The warm weather and gorgeous scenery in Asia present lots of opportunities for great outdoor adventures. From day hikes to multi-day treks and volcano scrambles, you'll never run out of jungles and rainforests to explore -- particularly in Southeast Asia.
Unfortunately, hiking safety isn't always a priority for people focused on having a good time; things can and do sometimes go wrong. While usually safe, hiking in Asia isn't like hiking in the parks at home. Unexpected weather or getting lost could turn a simple day hike into a survival situation.
Learn proper hiking safety and know how to counter these 10 threats that you could encounter!
- Read about how to find budget travel insurance that covers you for outdoor adventures.
1. Not Getting Rescued
In the event that the unthinkable happens, would anyone even know if you needed rescue?
Even when hiking in pairs, let someone in town know where you are going and approximately when you plan to return. Visit the parks office or tourism authority for a map; tell a ranger or someone in charge what time you expect to return. At the very least, tell the staff at your hotel or guest house about your adventure plans so that they can alert authorities if you fail to return.
Never bank your well-being on technology or the ability to make a phone call for help.
2. Being Unable to Walk Out
The first rule for hiking safety in Asia is to take a partner with you. Not only does sharing the adventure with someone make it more enjoyable, doing so greatly improves your odds of getting out in case something unexpected happens. A simple sprained ankle could make matters very complicated if you are hiking alone.
Meeting other solo travelers who want to team up for adventures is easy. A hiking partner is available to go for help in case you are injured, and may remember the right way back to civilization when you forget which trail to take!
- See more useful hiking safety tips.
Although Southeast Asia boasts far more poisonous snakes than you would care to know about, they are usually the least of your worries. More realistically, you could become a virtual feast for the local mosquito population during your hike.
Dengue fever, a mosquito-borne illness, is epidemic in Southeast Asia. Mosquitoes that carry malaria typically bite at night, but dengue-infected mosquitoes bite during the day when you are likely to be on the trail. A single bite could ruin your entire trip.
Fortunately, you can take measures to protect yourself from bites, or at least make yourself a less attractive target.
- Learn some great tricks for avoiding mosquito bites.
4. Running Out of Daylight
Many survival situations begin with simple day hikes by ill-prepared hikers that were complicated by unforeseen circumstances. The threat could be as innocuous as taking a wrong turn. Be prepared for more time in the field than you were expecting, even an overnight stay, if you happen to get lost and run out of daylight.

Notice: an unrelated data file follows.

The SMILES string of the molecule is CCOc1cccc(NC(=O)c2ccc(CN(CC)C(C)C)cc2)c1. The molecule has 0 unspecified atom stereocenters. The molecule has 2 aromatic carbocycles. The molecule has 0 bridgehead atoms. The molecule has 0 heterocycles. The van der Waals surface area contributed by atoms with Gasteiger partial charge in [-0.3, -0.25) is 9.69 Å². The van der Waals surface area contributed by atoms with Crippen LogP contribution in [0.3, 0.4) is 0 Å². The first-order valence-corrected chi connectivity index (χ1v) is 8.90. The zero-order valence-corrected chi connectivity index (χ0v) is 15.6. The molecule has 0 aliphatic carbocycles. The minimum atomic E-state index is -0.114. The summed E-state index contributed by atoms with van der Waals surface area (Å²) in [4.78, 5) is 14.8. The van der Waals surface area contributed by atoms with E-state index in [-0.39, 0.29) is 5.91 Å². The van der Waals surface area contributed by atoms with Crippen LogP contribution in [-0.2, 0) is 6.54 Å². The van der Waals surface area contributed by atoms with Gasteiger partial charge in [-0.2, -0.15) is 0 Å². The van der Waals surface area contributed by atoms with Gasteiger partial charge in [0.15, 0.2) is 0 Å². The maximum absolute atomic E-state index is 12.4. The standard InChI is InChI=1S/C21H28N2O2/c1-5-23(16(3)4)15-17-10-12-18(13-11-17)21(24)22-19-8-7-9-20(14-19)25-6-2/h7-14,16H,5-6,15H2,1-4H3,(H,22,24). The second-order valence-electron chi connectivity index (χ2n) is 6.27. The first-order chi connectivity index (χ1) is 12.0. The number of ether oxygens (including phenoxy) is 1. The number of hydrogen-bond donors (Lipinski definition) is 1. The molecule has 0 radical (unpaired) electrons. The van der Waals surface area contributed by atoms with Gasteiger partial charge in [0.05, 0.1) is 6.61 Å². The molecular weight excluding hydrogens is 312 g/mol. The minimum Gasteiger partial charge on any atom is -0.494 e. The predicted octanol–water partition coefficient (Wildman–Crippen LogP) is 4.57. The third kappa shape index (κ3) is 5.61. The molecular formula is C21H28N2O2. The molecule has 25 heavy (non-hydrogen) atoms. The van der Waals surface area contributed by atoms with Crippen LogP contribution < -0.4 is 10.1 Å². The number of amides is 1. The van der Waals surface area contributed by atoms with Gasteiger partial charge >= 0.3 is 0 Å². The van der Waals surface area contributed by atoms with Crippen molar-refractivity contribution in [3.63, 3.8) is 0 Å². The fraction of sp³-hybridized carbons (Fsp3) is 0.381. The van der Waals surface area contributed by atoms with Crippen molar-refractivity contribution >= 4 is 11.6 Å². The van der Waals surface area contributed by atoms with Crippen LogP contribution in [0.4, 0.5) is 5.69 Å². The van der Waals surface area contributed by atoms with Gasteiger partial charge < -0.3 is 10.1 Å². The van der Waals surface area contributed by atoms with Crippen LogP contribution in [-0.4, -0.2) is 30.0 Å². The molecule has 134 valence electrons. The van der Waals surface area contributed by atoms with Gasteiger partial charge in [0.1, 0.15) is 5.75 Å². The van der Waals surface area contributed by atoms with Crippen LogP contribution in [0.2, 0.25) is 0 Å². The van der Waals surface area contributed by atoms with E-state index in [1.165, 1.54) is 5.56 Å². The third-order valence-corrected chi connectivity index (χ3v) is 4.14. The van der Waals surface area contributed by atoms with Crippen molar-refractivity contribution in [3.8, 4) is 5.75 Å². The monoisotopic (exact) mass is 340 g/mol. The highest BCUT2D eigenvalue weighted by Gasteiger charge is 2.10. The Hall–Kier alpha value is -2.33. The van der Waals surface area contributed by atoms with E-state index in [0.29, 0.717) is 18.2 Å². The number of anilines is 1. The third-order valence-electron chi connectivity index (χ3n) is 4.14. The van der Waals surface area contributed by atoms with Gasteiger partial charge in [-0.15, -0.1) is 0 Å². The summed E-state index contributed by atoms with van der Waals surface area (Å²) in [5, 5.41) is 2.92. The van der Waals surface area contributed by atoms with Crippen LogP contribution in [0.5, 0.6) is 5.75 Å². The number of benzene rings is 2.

Even if you expect to be back before dark, carry a flashlight. Trails are harder to see in the dim light of the rainforest canopy. If the sun sets behind a nearby mountain, you could be in the dark an hour earlier than expected.
You sweat exponentially more in Asia's humid jungles and forests. Even being mildly dehydrated makes concentration more difficult and could cause you to make mistakes. Although cumbersome, carry more water than you think you need, and stay in the shade as much as possible.
Severe sunburn will not exactly enhance the remainder of your trip. The sun is far stronger nearer to the Equator; carry a higher SPF than you use at home and reapply frequently. Apply your sunscreen after mosquito repellent, as DEET will weaken your protection.
- Learn more about protecting yourself from the sun in Asia.
Quality sunscreen is frequently more expensive in Asia; read about some simple items to bring with you from home.
7. Poisonous Plants
Unless necessary, don't touch anything while hiking in the jungle! This basic rule will keep you out of trouble more times than not. Many plants in Asia will give you an unpleasant rash. Unless you're a botanist, touching plants is unnecessary anyway.
Benadryl should be a part of your first aid kit for Asia in case you have an allergic reaction to some unfriendly flora.
8. Bad Footing
Many dangerous situations that occur while hiking in Asia are due to unexpected slips and falls. Although flip-flops are the footwear of choice in Asia, they are not suitable for hiking and scrambling. Volcanic shale can be brittle and loose; tourists die every year while trekking on volcanoes in Indonesia.
You are likely to encounter many species of monkeys while trekking in Asia. Macaques in particular are curious and can sometimes turn aggressive. Even one bite or scratch from a monkey can result in a fever and require rabies shots.
Monkeys have an uncanny sense of smell; any food you are carrying -- even unopened -- can bring you a lot of attention! Immediately drop anything that a monkey grabs -- this even applies to the strap of your expensive camera; otherwise, the tug-of-war could result in a bite.
- Read about what to do during monkey encounters.
10. Bad Weather
Forget about poisonous snakes and menacing insects, unexpected weather is the number one killer of adventure travelers in Asia. Even during the dry season, weather can be unpredictable -- particularly around mountains and volcanoes.
Heavy rain can come in unbelievable volume, turning trails into rivers and hiding the safe path under mud. Early-morning starts are the best bet for any hike, both for avoiding the afternoon sun and to allow extra time in case you are forced to take shelter from the weather.
- Learn more about the weather in Asia.
The secret to real hiking safety is to know roughly what to expect, and to be a little prepared for the events that you did not expect.